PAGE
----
a changing role for architects?

Tara Imani, at AIA, published this post on the AIA Knowledge Net blog in late October titled The Changing Role of Architects: Can Traditional Practice Continue to Survive and Thrive”.  In the article she asks the question: to what extent is an architect needed in today’s society?

This is the kind of question I’ve heard often and have even asked myself time and again as I look around at the state of our industry in these tough economic times. And over the last 3 years of this recession, Architects and architecture firms have been going through something of a “rebranding”, in the sense that we’re faced with finding new ways to market ourselves to clients who perhaps would not normally seek out our services as well as finding new services to offer the traditional clients we do have. Some friends of mine at Content Design Group discovered a new service to offer, it sometimes seems, accidentally. Called the Urban Facelift Project, they began experimenting with derelict buildings in the downtown core of Jacksonville and proposing new facades/uses for them via digital renderings.  This eventually turned into a small design competition hosted by the local Emerging Design Professionals chapter and then into some paid projects for Content Design Group via clients who wanted to “facelift” their homes and/or businesses (you can see some examples on their website).

While I personally think this process of “rebranding” is a good thing for the profession, I also think architects are pushing themselves in the wrong direction.  With each new project that I work on the goal seems to field more and more responsibility AWAY from our profession and into the hands of consultants and/or contractors.  Where previously architects were the Master Builders, at the tip of a very exclusive pyramid, we are now becoming little more than graphic designers for the construction industry.  This is not good.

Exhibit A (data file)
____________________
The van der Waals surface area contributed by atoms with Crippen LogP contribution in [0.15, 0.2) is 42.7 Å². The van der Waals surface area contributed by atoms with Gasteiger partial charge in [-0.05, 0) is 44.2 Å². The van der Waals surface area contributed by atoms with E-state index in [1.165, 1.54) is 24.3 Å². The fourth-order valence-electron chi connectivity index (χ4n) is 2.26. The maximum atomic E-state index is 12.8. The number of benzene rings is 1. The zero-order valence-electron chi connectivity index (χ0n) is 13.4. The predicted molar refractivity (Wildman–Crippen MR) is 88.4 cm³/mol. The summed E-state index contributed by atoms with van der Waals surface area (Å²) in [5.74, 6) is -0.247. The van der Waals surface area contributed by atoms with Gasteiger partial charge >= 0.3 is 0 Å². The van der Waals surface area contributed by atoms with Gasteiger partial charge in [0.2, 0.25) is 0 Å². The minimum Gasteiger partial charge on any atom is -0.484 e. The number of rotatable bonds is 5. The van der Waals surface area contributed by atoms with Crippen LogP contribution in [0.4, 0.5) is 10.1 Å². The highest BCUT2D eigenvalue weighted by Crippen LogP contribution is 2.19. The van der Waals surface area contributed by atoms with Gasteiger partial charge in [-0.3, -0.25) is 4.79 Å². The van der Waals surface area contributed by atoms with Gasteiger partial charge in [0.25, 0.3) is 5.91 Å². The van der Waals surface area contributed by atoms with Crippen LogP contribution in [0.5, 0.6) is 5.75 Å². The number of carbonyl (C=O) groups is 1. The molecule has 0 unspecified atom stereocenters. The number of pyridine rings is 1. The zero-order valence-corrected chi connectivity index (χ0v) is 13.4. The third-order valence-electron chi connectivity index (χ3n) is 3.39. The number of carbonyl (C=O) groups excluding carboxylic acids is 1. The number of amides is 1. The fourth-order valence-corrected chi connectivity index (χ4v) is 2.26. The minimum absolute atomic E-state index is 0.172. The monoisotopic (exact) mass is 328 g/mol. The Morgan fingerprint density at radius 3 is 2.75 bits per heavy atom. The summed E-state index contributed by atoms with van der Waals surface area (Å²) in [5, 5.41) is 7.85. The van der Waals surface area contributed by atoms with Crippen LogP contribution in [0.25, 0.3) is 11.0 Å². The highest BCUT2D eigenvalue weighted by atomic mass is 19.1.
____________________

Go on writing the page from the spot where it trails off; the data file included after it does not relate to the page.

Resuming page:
And I can hear the complaints already: Why should I take on more liability than is necessary?  The obvious answer to this question, in my opinion, is: “It’s your project.  You should be taking as much responsibility for it as you can get your hands on because at the end of the day it’s your vision for your client becoming reality.  Why wouldn’t you want more of the responsibility for the project?”  I can’t tell you how many projects I work on where I’m responsible for the envelope only; where the structural system and all support systems are designed solely by the consultants and an interior designer (nothing against interior designers here) is responsible for all finishes, appliances, lighting, etc.  Why is the architect not an important consultant in the design of all these trades or even the DESIGNER?

So, to ask the question again: to what extent is an architect needed in today’s society?  The answer is, I think, the architect is needed ever more in today’s society.  Architects need to retake their places atop the pyramid as Master Builder’s and not just cad jockeys that make pretty pictures for the magazines.  When an architect has to rely on the contractor’s insight on a particular detail in the field that the architect did not properly think through, there is a level of prestige, and respect, that is lost by the architect.  Obviously mistakes will happen, and contractors do come up with some very creative solutions in the field (speaking from experience), but it is, and should always be, the role of the architect to step up and take ownership of all aspects of a project from conceptualization to completed construction.  Otherwise the project will suffer, the client will suffer, the architect will suffer and ultimately the profession will suffer.